Antwon knows there is work ahead, but he’s incredibly motivated. He needs to earn his GED to get an apprenticeship. Eventually, he wants to become a firefighter. But above all else he wants his kids to have a better life than he had.

“I want to motivate them to do better than I have done – finish school, get a good jobs; if they have kids, take care of their kids, be responsible.”

“It’s crazy,” he tells us, “I’ve seen a lot of things, but now I don’t even look back… My whole life has just changed.”

The post This is a Life He Never Imagined appeared first on First Book Blog.

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8. Our Crazy Summer Reading Program Was A Go!

Today’s Guest Blogger is Amy Bartilotti, the Communities in Schools Site Coordinator at Bellwood Elementary School in Chesterfield, VA.

Amy Bartolotti CIS Summer AppealSummer is particularly difficult for kids from low-income families. With few books at home and limited access to libraries, they often fall behind.

Last year, my colleagues and I decided to dream big, ignore budgets and create a summer reading program to help our at-risk readers. No more than an hour after we had made our final plans, we got an email from First Book.

Oh my goodness! We were getting hundreds of brand-new books! Our crazy reading program was a GO!

Thanks to First Book, our students were able to pick out new books that were mailed to them every two weeks. They came with a letter of encouragement from their teacher.

The results were phenomenal! Instead of falling behind, 95 percent of our readers maintained or improved their developmental reading assessment scores.

I cannot begin to tell you how grateful we are. Our little corner of the world is a bit brighter because of First Book.

Please give to First Book to keep kids reading all summer long.

The post Our Crazy Summer Reading Program Was A Go! appeared first on First Book Blog.

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9. A Year-Round Need for Books

Books Year Round

Summer is on its way. But that doesn’t mean teachers, program leaders and the kids they serve don’t need books.

In fact, access to books is important year-round and this is especially true in the summer. When school is in, students have access to books and resources provided by their schools.  But when school lets out, kids in need don’t have the same access they had at school.  They may not have books at home. Their community library may be hard to access. And this stands as a barrier to their ability to succeed in school and in life.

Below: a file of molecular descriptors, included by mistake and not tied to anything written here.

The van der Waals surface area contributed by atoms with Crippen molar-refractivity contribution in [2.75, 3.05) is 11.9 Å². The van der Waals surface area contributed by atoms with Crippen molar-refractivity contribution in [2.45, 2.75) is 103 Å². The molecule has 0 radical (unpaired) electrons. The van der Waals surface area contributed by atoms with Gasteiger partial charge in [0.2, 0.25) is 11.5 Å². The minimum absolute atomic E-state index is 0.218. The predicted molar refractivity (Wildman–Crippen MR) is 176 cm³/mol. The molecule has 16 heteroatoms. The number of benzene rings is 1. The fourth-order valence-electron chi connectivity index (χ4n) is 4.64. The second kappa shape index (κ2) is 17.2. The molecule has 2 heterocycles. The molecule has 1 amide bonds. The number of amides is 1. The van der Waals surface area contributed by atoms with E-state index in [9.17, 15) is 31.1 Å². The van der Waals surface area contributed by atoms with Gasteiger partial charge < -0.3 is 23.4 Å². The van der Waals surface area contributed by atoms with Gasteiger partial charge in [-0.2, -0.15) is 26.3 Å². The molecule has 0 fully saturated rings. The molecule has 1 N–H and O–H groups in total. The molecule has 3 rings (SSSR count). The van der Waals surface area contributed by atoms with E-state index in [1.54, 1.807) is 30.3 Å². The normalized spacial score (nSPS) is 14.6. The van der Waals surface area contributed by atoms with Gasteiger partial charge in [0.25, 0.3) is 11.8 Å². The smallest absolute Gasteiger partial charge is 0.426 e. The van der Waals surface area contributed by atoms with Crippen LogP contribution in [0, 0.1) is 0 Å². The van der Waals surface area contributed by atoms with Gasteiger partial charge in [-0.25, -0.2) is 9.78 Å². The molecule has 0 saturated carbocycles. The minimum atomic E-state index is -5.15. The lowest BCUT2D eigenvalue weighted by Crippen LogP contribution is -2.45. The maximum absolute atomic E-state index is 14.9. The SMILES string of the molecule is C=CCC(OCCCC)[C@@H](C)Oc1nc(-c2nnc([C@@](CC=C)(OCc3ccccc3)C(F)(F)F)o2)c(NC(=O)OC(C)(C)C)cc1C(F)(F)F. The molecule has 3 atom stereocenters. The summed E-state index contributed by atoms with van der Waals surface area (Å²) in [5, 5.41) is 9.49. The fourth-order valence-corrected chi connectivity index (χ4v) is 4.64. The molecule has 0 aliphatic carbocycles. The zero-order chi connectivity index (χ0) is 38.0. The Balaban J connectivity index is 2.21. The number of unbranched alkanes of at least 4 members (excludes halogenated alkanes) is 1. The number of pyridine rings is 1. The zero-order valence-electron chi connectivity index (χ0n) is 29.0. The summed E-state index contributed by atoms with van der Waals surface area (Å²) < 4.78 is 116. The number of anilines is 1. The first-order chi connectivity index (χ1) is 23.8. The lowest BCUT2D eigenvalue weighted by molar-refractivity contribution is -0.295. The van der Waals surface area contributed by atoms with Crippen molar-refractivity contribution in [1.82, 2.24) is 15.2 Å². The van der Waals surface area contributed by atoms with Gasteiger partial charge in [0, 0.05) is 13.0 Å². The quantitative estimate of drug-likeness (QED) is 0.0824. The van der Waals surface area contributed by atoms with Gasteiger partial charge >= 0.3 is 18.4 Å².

Whether it’s the beginning of a summer program, the end of the school year or time to go back to school, one thing is clear – educators and program leaders need books for their students!

Do you work with kids in need and need books? Do you know someone who does? Sign up with First Book to access books year-round.

Source: First Book Nurturing Survey, September 2014-April 2015. N=1386

The post A Year-Round Need for Books appeared first on First Book Blog.

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10. Thank A Teacher

Thank a teacher ecard 2015 v3

Educators leave a lasting impression on every mind that crosses their path. As another school year comes to a close,  show your gratitude to a teacher in your life by sending them this card today.

The post Thank A Teacher appeared first on First Book Blog.

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11. Jessixa Bagley and Laurie Ann Thompson Chat with First Book

Today’s blog post is part of our Stories For All Project series, focused on sharing the latest announcements and impact stories about our effort to put diverse, inclusive books into the hands of kids.

Jessixa Bagley and Laurie Ann Thompson authored two of our 2015 Stories for All Project title selections. The new picture book authors recently joined us for a Twitter chat to discuss their books “Boats for Papa” and ”Emmanuel’s Dream: The True Story of Emmanuel Ofosu Yeboah” and why diversity and inclusion are important in children’s stories.

Here are some of the highlights. You can see full answers to all seven questions and questions from our audience on the Storify for this chat.